Fifty years old.

That is the average age survivors of childhood abuse will begin talking about their mistreatment, a Dunedin support worker says.

Male Survivors of Sexual Abuse Dunedin peer support worker Tone Miller said it often took more than 30 years for someone to start discussing their childhood abuse, which made it difficult for some people to progress in life.

“If you’re having this big anchor just dragging you back in the past [you can’t move forward].”

Mr Miller agreed with the calls from a variety of advocacy groups and organisations to establish a royal commission into historic abuse of people in state care, a topic groups have been petitioning the Government about for more than a year.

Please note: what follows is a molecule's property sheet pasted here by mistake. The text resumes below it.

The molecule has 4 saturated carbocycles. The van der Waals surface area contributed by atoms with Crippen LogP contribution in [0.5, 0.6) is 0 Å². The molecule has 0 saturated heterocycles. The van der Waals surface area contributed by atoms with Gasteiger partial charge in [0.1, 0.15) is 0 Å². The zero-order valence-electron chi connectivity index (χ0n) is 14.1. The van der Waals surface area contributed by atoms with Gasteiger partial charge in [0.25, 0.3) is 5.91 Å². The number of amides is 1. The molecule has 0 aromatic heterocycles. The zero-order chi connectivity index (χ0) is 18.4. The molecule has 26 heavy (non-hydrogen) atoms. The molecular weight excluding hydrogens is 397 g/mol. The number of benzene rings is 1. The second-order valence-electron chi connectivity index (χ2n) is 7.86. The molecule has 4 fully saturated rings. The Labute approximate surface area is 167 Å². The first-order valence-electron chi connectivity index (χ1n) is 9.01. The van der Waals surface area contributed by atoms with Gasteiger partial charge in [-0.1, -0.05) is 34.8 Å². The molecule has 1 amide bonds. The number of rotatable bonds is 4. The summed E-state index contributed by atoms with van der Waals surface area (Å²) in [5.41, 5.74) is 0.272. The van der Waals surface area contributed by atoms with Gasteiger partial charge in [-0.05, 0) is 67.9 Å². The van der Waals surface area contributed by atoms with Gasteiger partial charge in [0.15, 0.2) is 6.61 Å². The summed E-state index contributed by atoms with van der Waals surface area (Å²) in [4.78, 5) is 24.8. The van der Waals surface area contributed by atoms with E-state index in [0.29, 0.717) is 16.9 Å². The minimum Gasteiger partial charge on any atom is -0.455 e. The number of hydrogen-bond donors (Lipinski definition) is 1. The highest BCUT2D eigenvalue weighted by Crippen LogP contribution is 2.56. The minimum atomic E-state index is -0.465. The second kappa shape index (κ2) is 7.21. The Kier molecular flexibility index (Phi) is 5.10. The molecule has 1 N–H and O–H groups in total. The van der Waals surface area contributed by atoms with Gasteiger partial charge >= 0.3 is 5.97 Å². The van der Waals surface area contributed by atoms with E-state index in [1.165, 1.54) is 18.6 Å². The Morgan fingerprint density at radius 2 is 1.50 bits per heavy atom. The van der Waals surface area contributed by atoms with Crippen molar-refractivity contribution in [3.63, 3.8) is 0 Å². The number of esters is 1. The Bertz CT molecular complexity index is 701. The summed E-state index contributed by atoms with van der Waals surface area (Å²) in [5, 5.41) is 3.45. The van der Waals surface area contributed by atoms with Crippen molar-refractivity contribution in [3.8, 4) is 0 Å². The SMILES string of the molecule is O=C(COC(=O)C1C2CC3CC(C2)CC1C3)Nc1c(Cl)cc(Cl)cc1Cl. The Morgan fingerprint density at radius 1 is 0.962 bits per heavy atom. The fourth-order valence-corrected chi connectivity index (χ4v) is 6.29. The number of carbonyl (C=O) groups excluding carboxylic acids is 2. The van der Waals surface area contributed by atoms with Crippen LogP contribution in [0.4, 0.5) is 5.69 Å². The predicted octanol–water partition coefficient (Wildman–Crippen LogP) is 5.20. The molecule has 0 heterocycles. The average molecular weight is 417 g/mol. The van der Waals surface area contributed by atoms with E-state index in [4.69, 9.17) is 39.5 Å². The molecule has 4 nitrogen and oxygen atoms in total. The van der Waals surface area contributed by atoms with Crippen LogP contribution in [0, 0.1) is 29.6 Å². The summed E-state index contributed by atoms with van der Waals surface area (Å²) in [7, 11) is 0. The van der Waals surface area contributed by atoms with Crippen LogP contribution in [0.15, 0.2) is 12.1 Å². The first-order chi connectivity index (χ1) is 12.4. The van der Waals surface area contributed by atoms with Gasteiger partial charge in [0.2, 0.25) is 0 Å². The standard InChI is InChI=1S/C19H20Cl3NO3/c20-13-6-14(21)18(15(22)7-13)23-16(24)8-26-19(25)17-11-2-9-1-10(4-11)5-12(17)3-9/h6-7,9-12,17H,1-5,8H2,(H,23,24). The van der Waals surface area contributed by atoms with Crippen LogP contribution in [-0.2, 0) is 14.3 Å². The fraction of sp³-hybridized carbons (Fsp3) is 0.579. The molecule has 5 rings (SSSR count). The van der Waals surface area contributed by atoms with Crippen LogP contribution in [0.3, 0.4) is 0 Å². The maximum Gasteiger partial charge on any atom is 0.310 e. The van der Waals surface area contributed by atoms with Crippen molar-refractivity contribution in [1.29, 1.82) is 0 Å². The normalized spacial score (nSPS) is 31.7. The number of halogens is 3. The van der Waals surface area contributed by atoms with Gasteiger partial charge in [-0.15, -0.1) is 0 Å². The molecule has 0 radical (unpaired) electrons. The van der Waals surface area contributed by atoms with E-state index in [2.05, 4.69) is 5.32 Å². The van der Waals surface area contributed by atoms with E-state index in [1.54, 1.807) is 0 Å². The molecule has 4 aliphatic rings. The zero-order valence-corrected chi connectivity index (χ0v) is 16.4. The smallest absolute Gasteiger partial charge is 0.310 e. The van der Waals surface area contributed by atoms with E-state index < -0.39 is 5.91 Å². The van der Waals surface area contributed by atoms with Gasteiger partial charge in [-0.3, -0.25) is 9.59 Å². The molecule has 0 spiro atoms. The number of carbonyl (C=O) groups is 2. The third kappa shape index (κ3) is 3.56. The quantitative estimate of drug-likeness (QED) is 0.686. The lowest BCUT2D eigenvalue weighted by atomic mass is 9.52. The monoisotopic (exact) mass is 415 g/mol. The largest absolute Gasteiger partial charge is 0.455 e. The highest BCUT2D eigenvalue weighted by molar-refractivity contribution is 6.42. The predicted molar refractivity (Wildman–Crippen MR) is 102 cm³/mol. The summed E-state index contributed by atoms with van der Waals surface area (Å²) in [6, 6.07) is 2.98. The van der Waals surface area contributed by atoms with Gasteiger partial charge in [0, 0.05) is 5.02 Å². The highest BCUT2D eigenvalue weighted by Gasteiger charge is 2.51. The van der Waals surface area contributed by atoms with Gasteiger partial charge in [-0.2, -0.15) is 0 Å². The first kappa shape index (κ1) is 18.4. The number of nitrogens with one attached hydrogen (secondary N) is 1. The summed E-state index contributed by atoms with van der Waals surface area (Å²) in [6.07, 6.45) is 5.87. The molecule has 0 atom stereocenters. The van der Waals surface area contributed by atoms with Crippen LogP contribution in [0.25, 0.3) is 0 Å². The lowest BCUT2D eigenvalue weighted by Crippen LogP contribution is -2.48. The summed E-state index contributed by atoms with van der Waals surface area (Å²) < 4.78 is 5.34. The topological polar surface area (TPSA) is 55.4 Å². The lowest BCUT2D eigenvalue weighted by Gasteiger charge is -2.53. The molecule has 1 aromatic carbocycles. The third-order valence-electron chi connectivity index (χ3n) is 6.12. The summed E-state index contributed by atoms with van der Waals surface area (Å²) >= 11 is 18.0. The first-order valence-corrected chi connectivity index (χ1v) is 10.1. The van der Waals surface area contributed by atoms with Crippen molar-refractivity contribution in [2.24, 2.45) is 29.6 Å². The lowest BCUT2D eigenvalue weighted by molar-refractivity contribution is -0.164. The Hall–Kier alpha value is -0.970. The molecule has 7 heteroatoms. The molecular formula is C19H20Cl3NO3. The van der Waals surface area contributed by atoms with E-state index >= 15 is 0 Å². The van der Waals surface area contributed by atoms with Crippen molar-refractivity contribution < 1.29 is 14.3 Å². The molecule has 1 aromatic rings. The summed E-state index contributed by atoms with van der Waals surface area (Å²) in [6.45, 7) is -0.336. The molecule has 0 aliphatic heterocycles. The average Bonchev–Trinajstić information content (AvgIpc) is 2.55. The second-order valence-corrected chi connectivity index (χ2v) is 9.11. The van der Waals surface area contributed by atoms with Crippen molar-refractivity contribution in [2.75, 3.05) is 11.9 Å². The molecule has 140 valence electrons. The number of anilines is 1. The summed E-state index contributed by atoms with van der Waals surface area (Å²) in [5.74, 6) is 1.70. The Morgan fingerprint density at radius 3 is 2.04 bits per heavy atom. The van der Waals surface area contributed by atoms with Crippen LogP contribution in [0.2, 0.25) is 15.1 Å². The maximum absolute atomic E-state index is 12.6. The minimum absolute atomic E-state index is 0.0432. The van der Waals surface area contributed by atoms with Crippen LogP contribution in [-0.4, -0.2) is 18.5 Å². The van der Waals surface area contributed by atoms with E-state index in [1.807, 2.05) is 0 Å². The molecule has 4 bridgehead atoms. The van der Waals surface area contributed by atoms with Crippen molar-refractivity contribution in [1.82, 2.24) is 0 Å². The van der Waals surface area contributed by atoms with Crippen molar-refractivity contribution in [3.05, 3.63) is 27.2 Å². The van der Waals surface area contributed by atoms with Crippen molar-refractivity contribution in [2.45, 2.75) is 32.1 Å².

He said an inquiry would provide a “bit of justice” for survivors of state abuse, as well as highlighting the extent of abuse throughout state institutions.

He disagreed with government claims that looking at historic abuse would not improve future state care, saying it would allow people to be more aware of it into the future to prevent abuse from continuing to happen.

“We want to be able to say that they’ve not forgotten, and help them all the best we can.”

Many survivors of institutionalised abuse had ended up institutionalised – in prisons and other state facilities – after rebelling against authority as they reacted to the harm caused, he said.

He said many abuse survivors were jobless, had issues with drugs and alcohol and had other social problems because they were let down by institutions.

One important statistic was that there was a 50/50 chance of abusers being male or female, research undertaken by the Dunedin Study had found, Mr Miller said.

“It’s not just men that are perpetrators . . . women can be abusive.”